The Gateway to Algorithmic and Automated Trading

Praising the Modern Markets

Published in Automated Trader Magazine Issue 36 Spring 2015

Quantlab set up shop as a long-short statistical arbitrage hedge fund in 1998. Regulatory changes such as decimalisation in the early 2000s adversely impacted the firm's implementation costs and new execution strategies had to be found. That exploration led to Quantlab becoming one of the top HFT firms in the US.

Cameron Smith, President, Quantlab

Automated Trader talks to Bruce Eames, co-founder and CEO, and Cameron Smith, president, about the maturing HFT industry in an era of regulatory scrutiny.

Automated Trader: What kind of operation is Quantlab?

Cameron Smith: Definitions are always hard but we turn our portfolio over a little bit each day, so we probably would be in most people's definition of high frequency trading even if that is not a term I like. I believe we are unique among so-called HFT firms because we came into this business trying to solve our own execution problems and did so in the relative isolation of Houston, Texas, without any preconceived notions of what to try. Given that, we had to base our approach solely on quantitative research. In comparison, many of our competitors came off the floors and developed trading strategies based on their experience from the pits.

AT: What asset classes do you trade, and in which markets?

CS: Equities and futures, FX, treasuries and equity options. Not all of those in every jurisdiction however. We trade essentially globally, where there is the potential to trade. So firms like ours are going to be active in North America, and then Europe, and then Asia. A bit in South America, Japan and Australia.

AT: Are you in other emerging markets?

CS: We generally are not. I assume several of our competitors are in a lot of those places. But those markets, like Hong Kong, India, South Korea, have huge transaction taxes or stamp duties on equities. So, even though some of those markets are quite large, they don't lend themselves to what I would call professional trading.

AT: Any new directions for Quantlab? Where do you see growth?

CS: We spent the last several years just improving what we do. What you see is a maturing of the market and a reduction in trading costs for investors, and a reduction in trading profits for professional traders. Rather than new directions, we have been focusing on getting better at what we already do.

There is a mythology that speed is central to success but the reality is that the quantitative predictive aspect is the key to success. Just trading fast doesn't make you any money if it is the wrong trade. You need to know when to trade and then execute that order as quickly as you can. When we look to the future, we are keeping an eye on Asia and at Dodd Frank which, through regulation, may create opportunities to trade things that have been traditionally traded on bank only venues.

AT: Like FX and fixed income?

CS: Yeah. It's ironic that Switzerland is saying we need key instruments to be traded on an electronic exchange with automated trading to avoid scandals like Libor. So, while we have all this criticism of automated trading in the US, the reality is automation creates an incredibly fair and efficient market.

When you start comparing asset classes, everyone is wringing their hands over equity markets and Michael Lewis writes a book about it, but there is a lot more notional value being traded in FX and fixed income and they are way behind in terms of fairness, best execution and execution costs.

So we look forward to having an opportunity to trade something like fixed income in Europe.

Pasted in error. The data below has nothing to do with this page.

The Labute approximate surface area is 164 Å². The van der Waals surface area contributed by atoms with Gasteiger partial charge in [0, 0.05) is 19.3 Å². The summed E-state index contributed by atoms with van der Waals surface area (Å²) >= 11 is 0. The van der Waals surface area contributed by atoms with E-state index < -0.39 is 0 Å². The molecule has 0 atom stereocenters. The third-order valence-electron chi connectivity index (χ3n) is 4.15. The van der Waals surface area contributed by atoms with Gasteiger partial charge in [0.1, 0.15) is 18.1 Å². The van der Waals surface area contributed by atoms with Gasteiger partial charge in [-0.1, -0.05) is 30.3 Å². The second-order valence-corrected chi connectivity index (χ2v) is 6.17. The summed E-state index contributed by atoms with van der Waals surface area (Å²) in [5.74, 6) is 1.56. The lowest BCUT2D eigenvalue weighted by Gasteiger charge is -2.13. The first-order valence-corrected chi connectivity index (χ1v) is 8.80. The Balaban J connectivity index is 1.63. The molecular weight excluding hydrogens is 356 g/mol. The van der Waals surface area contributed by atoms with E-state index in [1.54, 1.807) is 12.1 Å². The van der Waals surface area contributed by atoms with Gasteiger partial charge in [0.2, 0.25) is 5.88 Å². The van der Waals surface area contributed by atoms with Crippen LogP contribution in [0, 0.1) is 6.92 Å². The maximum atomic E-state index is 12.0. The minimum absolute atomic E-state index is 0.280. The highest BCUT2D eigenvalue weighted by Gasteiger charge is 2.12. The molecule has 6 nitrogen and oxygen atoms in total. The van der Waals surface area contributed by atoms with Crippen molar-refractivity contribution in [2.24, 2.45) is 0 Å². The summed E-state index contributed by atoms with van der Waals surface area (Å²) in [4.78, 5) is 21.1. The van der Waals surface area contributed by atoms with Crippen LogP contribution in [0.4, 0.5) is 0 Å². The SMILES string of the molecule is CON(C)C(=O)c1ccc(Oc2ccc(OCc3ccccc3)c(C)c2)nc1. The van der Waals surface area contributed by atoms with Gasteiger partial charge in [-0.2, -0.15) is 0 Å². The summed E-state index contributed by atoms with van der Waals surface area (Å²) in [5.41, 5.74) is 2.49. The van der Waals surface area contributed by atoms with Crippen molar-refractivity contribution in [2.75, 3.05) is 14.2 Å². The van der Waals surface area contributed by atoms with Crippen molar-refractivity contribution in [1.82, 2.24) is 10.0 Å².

AT: Do you find barriers to entry for trading firms to be getting better or worse?

CS: Competition seems to be intensifying, that is why we spend a lot of money and a lot of time always tuning our technology and our quantitative part. Our trading systems from four years ago probably wouldn't do much today, so there is a constant need to improve and come up with new strategies and diversify. At the same time, it is more expensive for new firms to enter the market, at least on a global basis.

AT: How do the technological barriers to entry compare to the regulatory ones?

CS: For technology, there are many service providers that allow a trader to basically show up with an algo in a 'lunch pail' to plug into an existing infrastructure that could allow that trader to roll that strategy out on a potentially global basis. But while the technology is there, the compliance and regulatory risks are increasing.

If you are a global bank and you have clients engaged in high speed trading, you have to be really careful who you associate with. Even the most innocent of mistakes is really played up in the media and with the regulators.

Let's say you mismarked something in the US and it was purely a technical issue. No investor was harmed but you had a system that wasn't programmed correctly and nobody caught it. An honest error. Maybe five to ten years ago, that fine is $50,000. I am not even sure what the fine would be now for the same thing, but I think it would be in the millions, and so that has an impact on people's willingness to do this business.

Bruce Eames, Co-Founder and CEO, Quantlab

Bruce Eames: On one hand, the technology barriers to entry have gone down. On the other hand the costs of trading have gone up significantly - like exchange fees, data fees, carrying charges - that firms never faced before. Especially after the exchanges became public entities and they started looking at every aspect of their business that they could monetise.

Books like Flash Boys did a disservice in the name of entertaining people really. I think it set things back. It distracted the attention of regulators, legislators, and the public in general, from the real issues. I don't think any high frequency trading firm argues that there aren't some aspects of the market microstructure that need attention and can be improved.

CS: Ultimately, when you read people's books and testimony, and ignore the first two sentences or so about HFT, it turns out we want the same things changed in market structure.

AT: What are some of those things?

CS: For example, I have long advocated eliminating the ban on locked markets. The problems it creates contributes to inefficiency in the market and fragmentation. It facilitates internalisation and dark pool activity. In theory, we don't want to make it easy for people trading away from the exchange.